We’ve been given the biggest allocation for the Everton away end since they played Chelsea in the 2016 FA Quarter Final. Think on that.

 

 

7 Comments

  1. This blog is becoming rather aggressive. I’m resigned to the fact I’ll probably not get a ticket, and that’s fine, but after reading this I feel like I’ve been told off anyway.

  2. I wonder those who are moaning which was the last game they went too. Let me guess Shrewsbury at Wembley and Arsenal in the cup

  3. Just a thought from those of us who don’t live in Lincoln but invest time and effort to get to games. It would be wrong of me to buy a season ticket and leave an empty seat for a good many games. But should I never have the opportunity to see big games. An imps home game is a 450 mile round trip but I do it as often as work allows plus a good many away games. I have invested in all the save the imps and buy a player schemes. Not just since 2016 but since I left Lincoln in 1990, before that I went to almost every game. I do get fed up with the 6000 who are lucky enough to live near the bank but where were you at a freezing aldershot, dismal bath city etc, in the days when mr sutton treated us to a miserable performance or stants band of bad boys. Come on guys season ticket holders are not the only real fans, or we would not have had that average 2500 crowd for years would we.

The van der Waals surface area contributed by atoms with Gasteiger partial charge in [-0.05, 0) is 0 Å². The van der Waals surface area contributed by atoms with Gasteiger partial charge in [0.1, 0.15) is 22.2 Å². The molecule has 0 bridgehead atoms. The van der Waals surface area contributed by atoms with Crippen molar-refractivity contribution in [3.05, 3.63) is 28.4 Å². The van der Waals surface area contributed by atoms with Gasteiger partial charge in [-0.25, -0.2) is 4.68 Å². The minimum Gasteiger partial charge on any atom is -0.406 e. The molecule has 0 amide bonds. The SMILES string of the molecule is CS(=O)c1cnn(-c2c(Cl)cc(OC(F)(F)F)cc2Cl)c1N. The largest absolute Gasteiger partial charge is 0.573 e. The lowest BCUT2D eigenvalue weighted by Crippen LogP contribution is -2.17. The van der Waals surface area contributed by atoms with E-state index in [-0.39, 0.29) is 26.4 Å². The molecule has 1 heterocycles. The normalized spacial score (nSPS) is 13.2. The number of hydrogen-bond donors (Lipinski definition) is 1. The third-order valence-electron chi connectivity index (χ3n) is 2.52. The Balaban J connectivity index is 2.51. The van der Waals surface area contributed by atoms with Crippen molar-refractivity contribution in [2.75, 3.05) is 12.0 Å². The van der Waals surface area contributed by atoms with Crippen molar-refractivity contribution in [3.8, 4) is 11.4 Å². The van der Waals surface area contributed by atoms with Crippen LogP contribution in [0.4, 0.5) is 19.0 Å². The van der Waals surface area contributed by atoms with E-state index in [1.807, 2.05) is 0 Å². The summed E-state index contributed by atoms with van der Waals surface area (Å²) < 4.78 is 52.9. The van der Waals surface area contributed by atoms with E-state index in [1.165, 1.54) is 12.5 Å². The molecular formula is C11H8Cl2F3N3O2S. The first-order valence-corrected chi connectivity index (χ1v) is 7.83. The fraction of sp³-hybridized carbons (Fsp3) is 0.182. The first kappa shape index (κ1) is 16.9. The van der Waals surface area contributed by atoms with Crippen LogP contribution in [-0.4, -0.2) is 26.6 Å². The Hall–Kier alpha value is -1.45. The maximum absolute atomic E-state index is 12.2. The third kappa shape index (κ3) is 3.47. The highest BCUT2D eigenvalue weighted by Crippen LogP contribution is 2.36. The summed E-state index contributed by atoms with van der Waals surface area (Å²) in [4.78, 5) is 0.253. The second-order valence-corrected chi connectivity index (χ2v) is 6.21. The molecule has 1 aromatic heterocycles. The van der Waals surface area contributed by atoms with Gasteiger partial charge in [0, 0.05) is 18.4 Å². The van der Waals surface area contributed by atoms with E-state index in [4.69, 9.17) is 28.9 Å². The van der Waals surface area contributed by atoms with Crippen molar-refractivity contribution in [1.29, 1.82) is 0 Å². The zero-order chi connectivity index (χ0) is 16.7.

4. I find the whole tone of this piece rather patronising. Who are you addressing? We knew the score at beginning of season. Also unfortunate as it is you can’t devise a system that takes account of every persons relationship with the Club. The membership scheme I guess was an opportunity to give priority above the masses however the 20% rule will give them equality with Season ticket holders on Tuesday which was I guess an unintended consequence of the high demand. The biggest gripe is after 2 years Eventbrite can’t properly manage the demand and once again the system crashed. To me although the links for tickets from redimps to eventbrite are more clearly defined. The actual wherefore site is poor. For instance the best seat available drop down menu option is misleading and causes unnecessary issues.

    • I agree the system isn’t perfect, and I’m sorry you feel the tone is patronising. It’s certainly been one of the most divisive pieces I’ve ever written.

Comments are closed.